Canon PowerShot D10 12.1 MP Waterproof Digital Camera

Canon PowerShot D10 12.1 MP Waterproof Digital Camera with 3x Optical Image Stabilized Zoom and 2.5-Inch LCD – Product Description:

Canon PowerShot D10 12.1 MP Waterproof Digital CameraFor those with a taste for adventure, there’s a camera as bold as the active life you lead. It’s the Canon PowerShot D10. Waterproof, freeze-proof and shockproof; it’s tough enough to take what you dish out. Plus it’s got all the high performance features you expect from a Canon digital camera. You’ve got 12.1 megapixels of resolution plus all of Canon’s powerful, state of the art imaging technologies so you can capture your epic experiences in breathtaking color and awesome detail.

Product Features :

  • 12.1-megapixel CCD captures enough detail for photo-quality poster-size prints
  • Waterproof to 33 feet, cold resistant from 14-104 degrees (F) and shockproof up to 4 feet
  • DIGIC 4 Image Processor; evolved Face Detection Technology plus Face Detection Self-timer
  • Smart AUTO intelligently selects the proper settings
  • Compatible with SD/SDHC, MMC/MMC Plus/HC MMC Plus (not included)

Canon PowerShot D10 12.1 MP Waterproof Digital Camera – Review:

GREAT WATERPROOF CAMERA!

I’ve been playing with my new Powershot D10 for about a week and really like it. I have been using Canon SLRs for 25+ years, AE1 Program, A1, Elan 7e, and Digital Rebel. When I started looking for a waterproof camera to take snorkeling, my first choice was Canon, based on my many years of satisfaction with their products, and I was very lucky that this camera was released two weeks before leaving for vacation. (Amazon had been showing the camera as available for pre-order until earlier today. I purchased mine from a local camera store.)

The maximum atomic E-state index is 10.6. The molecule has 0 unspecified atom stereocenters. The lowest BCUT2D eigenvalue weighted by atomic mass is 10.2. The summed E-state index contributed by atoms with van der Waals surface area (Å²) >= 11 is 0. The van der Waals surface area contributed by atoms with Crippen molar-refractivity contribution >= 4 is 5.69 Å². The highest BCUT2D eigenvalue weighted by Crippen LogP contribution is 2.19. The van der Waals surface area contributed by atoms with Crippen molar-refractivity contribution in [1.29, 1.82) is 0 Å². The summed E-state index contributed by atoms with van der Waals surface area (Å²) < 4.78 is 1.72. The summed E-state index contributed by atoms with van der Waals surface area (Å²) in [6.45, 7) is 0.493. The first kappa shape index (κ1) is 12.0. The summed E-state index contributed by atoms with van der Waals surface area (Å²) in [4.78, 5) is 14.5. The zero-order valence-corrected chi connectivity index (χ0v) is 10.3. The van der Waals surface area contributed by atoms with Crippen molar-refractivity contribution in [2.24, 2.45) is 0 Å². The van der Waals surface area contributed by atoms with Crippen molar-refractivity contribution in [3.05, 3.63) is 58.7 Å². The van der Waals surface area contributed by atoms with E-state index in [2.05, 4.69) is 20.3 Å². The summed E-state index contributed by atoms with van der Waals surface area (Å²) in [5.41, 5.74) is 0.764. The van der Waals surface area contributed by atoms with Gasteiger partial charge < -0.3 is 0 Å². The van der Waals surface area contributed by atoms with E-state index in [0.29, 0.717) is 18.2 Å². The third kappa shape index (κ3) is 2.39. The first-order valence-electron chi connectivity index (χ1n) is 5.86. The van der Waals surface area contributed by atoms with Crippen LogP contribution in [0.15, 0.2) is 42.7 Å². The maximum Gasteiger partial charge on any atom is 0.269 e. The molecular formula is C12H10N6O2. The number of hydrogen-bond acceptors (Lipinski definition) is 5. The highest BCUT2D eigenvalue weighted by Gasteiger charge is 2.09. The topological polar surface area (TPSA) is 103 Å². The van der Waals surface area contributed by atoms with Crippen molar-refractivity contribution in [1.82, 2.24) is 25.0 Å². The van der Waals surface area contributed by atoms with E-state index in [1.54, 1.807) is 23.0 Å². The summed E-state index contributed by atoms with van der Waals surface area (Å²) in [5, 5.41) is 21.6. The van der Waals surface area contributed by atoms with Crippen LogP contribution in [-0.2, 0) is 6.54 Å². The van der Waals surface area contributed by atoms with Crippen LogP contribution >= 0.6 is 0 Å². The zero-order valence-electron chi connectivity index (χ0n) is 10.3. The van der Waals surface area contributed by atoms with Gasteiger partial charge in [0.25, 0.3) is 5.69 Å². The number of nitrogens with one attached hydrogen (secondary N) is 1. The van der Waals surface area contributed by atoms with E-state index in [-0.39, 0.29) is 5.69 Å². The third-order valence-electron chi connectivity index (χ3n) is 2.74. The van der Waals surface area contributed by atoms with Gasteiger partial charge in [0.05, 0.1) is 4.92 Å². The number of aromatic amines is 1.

I’m very impressed with the picture quality on this camera. The 12 megapixel sensor, coupled with a dozen shooting modes, produce an excellent image. I’m used to controlling aperture and shutter speed on the SLR, so simply selecting “portrait” or “night exposure” mode and letting the camera do all the work just seems too easy. Or, if selecting “portrait” is too difficult, you can select “auto” and just let the camera do it all. Movie quality is also quite good. The LCD screen on the back of the camera seems huge compared to the 1″ screen on my old Digital Rebel. It’s a great display.

The controls are conveniently arranged, and easy to use, and the associated icons displayed are both informative and intuitive. You can choose to display all the settings or turn them off and just see the image. One of the useful display options is a grid overlay on the screen to assist with shot composition and the “Rule of Thirds.” The optical zoom works great. By the time you get to 12x with the digital zoom, the image is kind of grainy, but that’s to be expected.

You can take macro photographs an inch or two from your subject. I’ve had trouble focusing my Digital Rebel in the dark, but Canon seems to have improved low-light focusing quite a bit. It has a manual focus feature that indicates the distance to the subject as you adjust the focus, just in case it can’t get the focus right.

I like the Panorama feature, which displays the previous shot on the viewfinder while you’re composing the next shot, allowing the photographer to closely match subsequent shots, resulting in panoramic photos with less distortion when they’re stitched together. Panorama mode also locks in the exposure value of the first shot so that the exposure in subsequent shots all match the first shot.